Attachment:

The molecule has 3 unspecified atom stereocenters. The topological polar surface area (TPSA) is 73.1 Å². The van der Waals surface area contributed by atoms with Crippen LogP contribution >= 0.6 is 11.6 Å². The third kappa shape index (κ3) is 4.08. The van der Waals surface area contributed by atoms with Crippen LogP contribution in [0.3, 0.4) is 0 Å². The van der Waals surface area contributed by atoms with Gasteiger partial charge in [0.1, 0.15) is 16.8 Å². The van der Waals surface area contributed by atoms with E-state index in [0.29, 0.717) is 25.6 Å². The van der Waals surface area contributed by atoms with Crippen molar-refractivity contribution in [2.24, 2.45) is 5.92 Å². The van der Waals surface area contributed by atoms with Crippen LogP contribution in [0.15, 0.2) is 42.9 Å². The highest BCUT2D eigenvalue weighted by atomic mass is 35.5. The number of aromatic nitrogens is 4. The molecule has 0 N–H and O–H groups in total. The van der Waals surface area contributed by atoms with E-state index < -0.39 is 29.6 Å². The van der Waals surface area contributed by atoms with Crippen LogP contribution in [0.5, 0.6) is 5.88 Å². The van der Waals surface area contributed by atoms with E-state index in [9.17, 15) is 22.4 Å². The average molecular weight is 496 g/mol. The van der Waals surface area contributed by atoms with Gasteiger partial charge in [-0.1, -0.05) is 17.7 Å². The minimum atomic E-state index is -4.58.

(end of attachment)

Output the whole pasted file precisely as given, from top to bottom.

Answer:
The molecule has 3 unspecified atom stereocenters. The topological polar surface area (TPSA) is 73.1 Å². The van der Waals surface area contributed by atoms with Crippen LogP contribution >= 0.6 is 11.6 Å². The third kappa shape index (κ3) is 4.08. The van der Waals surface area contributed by atoms with Crippen LogP contribution in [0.3, 0.4) is 0 Å². The van der Waals surface area contributed by atoms with Gasteiger partial charge in [0.1, 0.15) is 16.8 Å². The van der Waals surface area contributed by atoms with E-state index in [0.29, 0.717) is 25.6 Å². The van der Waals surface area contributed by atoms with Crippen molar-refractivity contribution in [2.24, 2.45) is 5.92 Å². The van der Waals surface area contributed by atoms with Crippen LogP contribution in [0.15, 0.2) is 42.9 Å². The highest BCUT2D eigenvalue weighted by atomic mass is 35.5. The number of aromatic nitrogens is 4. The molecule has 0 N–H and O–H groups in total. The van der Waals surface area contributed by atoms with E-state index < -0.39 is 29.6 Å². The van der Waals surface area contributed by atoms with Crippen LogP contribution in [0.5, 0.6) is 5.88 Å². The van der Waals surface area contributed by atoms with E-state index in [9.17, 15) is 22.4 Å². The average molecular weight is 496 g/mol. The van der Waals surface area contributed by atoms with Gasteiger partial charge in [-0.1, -0.05) is 17.7 Å². The minimum atomic E-state index is -4.58.